The palm-sized prototype generates three times as much power per square centimeter as other membraneless systems — a power density that is an order of magnitude higher than that of many lithium-ion batteries and other commercial and experimental energy-storage systems.

The device stores and releases energy in a device that relies on a phenomenon called laminar flow: Two liquids are pumped through a channel, undergoing electrochemical reactions between two electrodes to store or release energy. Under the right conditions, the solutions stream through in parallel, with very little mixing. The flow naturally separates the liquids, without requiring a costly membrane.

The reactants in the battery consist of a liquid bromine solution and hydrogen fuel. The group chose to work with bromine because the chemical is relatively inexpensive and available in large quantities, with more than 243,000 tons produced each year in the United States.

In addition to bromine’s low cost and abundance, the chemical reaction between hydrogen and bromine holds great potential for energy storage. But fuel-cell designs based on hydrogen and bromine have largely had mixed results: Hydrobromic acid tends to eat away at a battery’s membrane, effectively slowing the energy-storing reaction and reducing the battery’s lifetime.

To circumvent these issues, the team landed on a simple solution: Take out the membrane.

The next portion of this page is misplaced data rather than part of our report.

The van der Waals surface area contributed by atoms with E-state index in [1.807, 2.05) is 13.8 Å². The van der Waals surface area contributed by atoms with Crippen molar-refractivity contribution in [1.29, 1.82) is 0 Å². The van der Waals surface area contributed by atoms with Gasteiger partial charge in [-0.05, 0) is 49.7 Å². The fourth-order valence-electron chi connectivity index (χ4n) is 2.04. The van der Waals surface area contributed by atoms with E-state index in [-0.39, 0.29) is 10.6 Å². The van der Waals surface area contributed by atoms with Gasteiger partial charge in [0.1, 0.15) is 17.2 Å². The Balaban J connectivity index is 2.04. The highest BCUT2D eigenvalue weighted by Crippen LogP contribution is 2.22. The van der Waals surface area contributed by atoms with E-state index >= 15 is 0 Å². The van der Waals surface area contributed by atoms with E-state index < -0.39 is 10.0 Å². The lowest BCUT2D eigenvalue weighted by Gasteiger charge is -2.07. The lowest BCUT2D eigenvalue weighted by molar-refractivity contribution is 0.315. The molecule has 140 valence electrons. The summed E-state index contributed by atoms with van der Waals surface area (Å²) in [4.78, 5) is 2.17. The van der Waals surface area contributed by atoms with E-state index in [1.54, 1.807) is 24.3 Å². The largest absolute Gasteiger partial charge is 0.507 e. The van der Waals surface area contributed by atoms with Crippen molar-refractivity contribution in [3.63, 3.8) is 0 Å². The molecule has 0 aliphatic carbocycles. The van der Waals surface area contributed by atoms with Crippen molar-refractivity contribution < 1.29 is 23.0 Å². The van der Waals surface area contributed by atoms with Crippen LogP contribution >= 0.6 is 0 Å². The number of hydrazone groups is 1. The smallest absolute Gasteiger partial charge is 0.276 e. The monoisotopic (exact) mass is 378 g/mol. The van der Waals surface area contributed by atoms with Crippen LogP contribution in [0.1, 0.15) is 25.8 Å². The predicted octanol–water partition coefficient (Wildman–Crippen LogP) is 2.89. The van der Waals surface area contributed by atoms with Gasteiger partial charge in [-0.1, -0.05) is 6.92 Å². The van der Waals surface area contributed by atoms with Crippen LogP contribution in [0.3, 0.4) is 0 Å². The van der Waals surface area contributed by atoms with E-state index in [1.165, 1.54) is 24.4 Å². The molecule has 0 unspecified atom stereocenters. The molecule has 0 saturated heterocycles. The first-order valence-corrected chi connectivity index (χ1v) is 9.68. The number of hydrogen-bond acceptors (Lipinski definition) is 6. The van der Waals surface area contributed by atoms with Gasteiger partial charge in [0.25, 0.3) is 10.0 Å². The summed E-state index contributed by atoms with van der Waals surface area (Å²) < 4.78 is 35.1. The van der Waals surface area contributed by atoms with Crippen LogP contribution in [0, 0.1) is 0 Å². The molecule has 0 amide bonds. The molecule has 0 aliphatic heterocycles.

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3D Graphene: Solar Power's Next Platinum?
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Last Modified 11:43 AM, August 20, 2013
By Marcia Goodrich

August 20, 2013—

One of the most promising types of solar cells has a few drawbacks. A scientist at Michigan Technological University may have overcome one of them.

Dye-sensitized solar cells are thin, flexible, easy to make and very good at turning sunshine into electricity. However, a key ingredient is one of the most expensive metals on the planet: platinum. While only small amounts are needed, at $1,500 an ounce, the cost of the silvery metal is still significant.

Yun Hang Hu, the Charles and Caroll McArthur Professor of Materials Science and Engineering, has developed a new, inexpensive material that could replace the platinum in solar cells without degrading their efficiency: 3D graphene.

Regular graphene is a famously two-dimensional form of carbon just a molecule or so thick. Hu and his team invented a novel approach to synthesize a unique 3D version with a honeycomb-like structure. To do so, they combined lithium oxide with carbon monoxide in a chemical reaction that forms lithium carbonate (Li2CO3) and the honeycomb graphene. The Li2CO3 helps shape the graphene sheets and isolates them from each other, preventing the formation of garden-variety graphite. Furthermore, the Li2CO3 particles can be easily removed from 3D honeycomb-structured graphene by an acid.

The researchers determined that the 3D honeycomb graphene had excellent conductivity and high catalytic activity, raising the possibility that it could be used for energy storage and conversion. So they replaced the platinum counter electrode in a dye-sensitized solar cell with one made of the 3D honeycomb graphene. Then they put the solar cell in the sunshine and measured its output.

The cell with the 3D graphene counter electrode converted 7.8 percent of the sun’s energy into electricity, nearly as much as the conventional solar cell using costly platinum (8 percent).

Synthesizing the 3D honeycomb graphene is neither expensive nor difficult, said Hu, and making it into a counter electrode posed no special challenges.

Nanoplasmonic Black Metals Could Provide 95% UV-NIR Light Absorbance
Written by Sandra Henderson 19 August 2013